Dams could have subtle or hidden earthquake damage

The California Governor’s Office of Emergency Services (CalOES) and the Federal Emergency Management Agency (FEMA) sent out a news release urging people in Napa and Solano Counties to look closer for earthquake damage following the South Napa Earthquake last August.

“When earthquakes occur, some of the damage happens in areas of our homes and businesses that may be nearly impossible to spot without close attention. Residents and business owners in Napa and Solano Counties continue to discover damage from the South Napa Earthquake,” the news release said.

The 1994 Northridge earthquake cracked the surface pavement on the upstream slope of the Los Angeles Dam. (Photo Courtesy of Los Angeles Department of Water and Power.)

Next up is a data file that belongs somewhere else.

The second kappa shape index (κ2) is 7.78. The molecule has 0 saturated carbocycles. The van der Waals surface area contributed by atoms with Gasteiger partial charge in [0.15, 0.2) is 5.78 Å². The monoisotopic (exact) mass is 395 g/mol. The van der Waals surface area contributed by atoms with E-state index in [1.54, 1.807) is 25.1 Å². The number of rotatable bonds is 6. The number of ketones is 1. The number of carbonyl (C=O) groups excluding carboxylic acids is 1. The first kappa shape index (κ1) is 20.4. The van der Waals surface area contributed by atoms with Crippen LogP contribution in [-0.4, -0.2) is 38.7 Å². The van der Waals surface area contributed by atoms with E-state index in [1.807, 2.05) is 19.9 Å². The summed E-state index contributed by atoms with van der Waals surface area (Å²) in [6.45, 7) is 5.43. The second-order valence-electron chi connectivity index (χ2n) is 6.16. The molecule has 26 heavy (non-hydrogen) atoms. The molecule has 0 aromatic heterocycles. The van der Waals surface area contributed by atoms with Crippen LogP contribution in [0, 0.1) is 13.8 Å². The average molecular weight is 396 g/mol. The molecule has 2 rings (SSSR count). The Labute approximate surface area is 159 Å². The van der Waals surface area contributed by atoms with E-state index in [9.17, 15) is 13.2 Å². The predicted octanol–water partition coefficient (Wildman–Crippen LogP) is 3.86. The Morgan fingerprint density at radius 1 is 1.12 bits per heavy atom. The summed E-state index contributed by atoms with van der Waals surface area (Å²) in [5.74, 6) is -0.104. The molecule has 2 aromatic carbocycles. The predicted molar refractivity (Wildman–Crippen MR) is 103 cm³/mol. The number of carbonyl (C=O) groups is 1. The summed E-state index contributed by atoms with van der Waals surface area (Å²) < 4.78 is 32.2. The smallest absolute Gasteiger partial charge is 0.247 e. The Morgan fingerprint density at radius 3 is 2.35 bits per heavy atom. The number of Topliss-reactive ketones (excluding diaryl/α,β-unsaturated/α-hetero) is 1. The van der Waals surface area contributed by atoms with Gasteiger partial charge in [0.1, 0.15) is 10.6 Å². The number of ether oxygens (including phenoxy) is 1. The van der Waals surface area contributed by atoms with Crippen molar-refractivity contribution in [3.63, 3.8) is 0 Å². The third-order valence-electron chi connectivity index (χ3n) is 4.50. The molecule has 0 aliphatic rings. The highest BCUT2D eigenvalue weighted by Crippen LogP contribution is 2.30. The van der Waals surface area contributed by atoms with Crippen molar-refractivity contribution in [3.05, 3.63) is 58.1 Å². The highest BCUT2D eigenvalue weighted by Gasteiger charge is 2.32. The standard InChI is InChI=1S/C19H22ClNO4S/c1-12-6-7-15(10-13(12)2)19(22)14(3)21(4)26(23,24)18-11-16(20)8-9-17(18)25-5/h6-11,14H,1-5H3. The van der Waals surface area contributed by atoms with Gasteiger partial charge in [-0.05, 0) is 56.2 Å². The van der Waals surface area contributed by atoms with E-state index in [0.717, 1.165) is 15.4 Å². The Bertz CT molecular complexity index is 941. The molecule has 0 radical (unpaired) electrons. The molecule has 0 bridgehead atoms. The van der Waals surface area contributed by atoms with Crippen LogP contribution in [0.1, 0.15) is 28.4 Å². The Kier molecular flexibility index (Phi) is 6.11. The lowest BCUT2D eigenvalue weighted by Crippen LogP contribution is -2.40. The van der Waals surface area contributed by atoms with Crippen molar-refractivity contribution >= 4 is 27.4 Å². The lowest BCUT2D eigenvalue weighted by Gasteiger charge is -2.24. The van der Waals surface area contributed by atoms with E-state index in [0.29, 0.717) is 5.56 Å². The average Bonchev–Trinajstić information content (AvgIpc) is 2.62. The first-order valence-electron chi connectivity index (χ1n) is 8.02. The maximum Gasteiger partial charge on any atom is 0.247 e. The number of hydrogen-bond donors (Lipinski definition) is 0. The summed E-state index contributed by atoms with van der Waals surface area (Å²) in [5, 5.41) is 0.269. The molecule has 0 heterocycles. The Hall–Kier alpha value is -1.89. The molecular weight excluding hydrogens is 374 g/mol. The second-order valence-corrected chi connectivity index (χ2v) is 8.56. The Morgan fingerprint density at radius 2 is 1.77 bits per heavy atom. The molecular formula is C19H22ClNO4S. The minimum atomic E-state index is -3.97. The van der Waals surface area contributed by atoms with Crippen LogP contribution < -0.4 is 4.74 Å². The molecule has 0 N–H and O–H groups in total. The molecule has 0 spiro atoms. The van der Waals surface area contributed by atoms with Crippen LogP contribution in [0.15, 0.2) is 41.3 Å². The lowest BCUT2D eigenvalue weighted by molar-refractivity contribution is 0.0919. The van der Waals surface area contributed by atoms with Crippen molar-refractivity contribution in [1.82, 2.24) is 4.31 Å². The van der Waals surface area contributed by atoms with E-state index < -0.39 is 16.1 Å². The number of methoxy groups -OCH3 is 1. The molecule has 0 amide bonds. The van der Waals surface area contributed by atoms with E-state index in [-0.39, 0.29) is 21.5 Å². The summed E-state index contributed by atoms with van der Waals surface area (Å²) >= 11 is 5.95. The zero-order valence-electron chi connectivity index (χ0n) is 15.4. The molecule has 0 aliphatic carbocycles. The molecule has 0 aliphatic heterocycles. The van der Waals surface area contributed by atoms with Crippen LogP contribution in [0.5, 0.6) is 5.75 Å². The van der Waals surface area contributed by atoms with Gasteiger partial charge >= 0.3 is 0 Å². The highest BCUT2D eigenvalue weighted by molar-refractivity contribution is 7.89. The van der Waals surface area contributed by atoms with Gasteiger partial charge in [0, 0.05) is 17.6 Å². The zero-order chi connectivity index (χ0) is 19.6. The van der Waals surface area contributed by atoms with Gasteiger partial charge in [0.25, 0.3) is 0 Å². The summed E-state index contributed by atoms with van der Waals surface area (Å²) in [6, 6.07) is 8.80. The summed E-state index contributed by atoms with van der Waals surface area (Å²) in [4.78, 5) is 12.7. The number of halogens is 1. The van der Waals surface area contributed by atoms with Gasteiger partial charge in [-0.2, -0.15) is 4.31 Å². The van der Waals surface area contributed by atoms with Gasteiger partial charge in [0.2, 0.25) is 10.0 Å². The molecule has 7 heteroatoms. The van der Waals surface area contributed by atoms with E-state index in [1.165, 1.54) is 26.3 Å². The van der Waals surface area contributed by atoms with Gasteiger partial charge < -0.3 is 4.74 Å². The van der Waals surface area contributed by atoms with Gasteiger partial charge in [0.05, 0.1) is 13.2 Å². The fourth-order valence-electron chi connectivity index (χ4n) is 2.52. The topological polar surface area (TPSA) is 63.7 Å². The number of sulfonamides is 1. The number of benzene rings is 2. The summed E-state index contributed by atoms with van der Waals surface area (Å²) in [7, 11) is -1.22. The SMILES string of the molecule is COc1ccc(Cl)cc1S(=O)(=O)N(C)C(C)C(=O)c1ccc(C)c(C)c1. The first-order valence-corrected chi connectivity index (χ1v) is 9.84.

The 1994 Northridge earthquake cracked the surface pavement on the upstream slope of the Los Angeles Dam. (Photo Courtesy of Los Angeles Department of Water and Power.)

The same may be true of dams, no matter what their hazard classification. After any seismic activity of note, whether in California or any other state, dam inspections will be very important. State dam safety officials or private engineers should be asked to check for damage that might lead to an emergency situation or failure.

Dam owners should be doing their own inspections before and after the engineers take a look. Subtle damage that deteriorates further may create dangerous conditions later. Aftershocks also may create conditions that require additional inspections. Liability and responsibility for the safety of dams always remains with the dam owner, whether an individual, a neighborhood association, or a municipal or county government.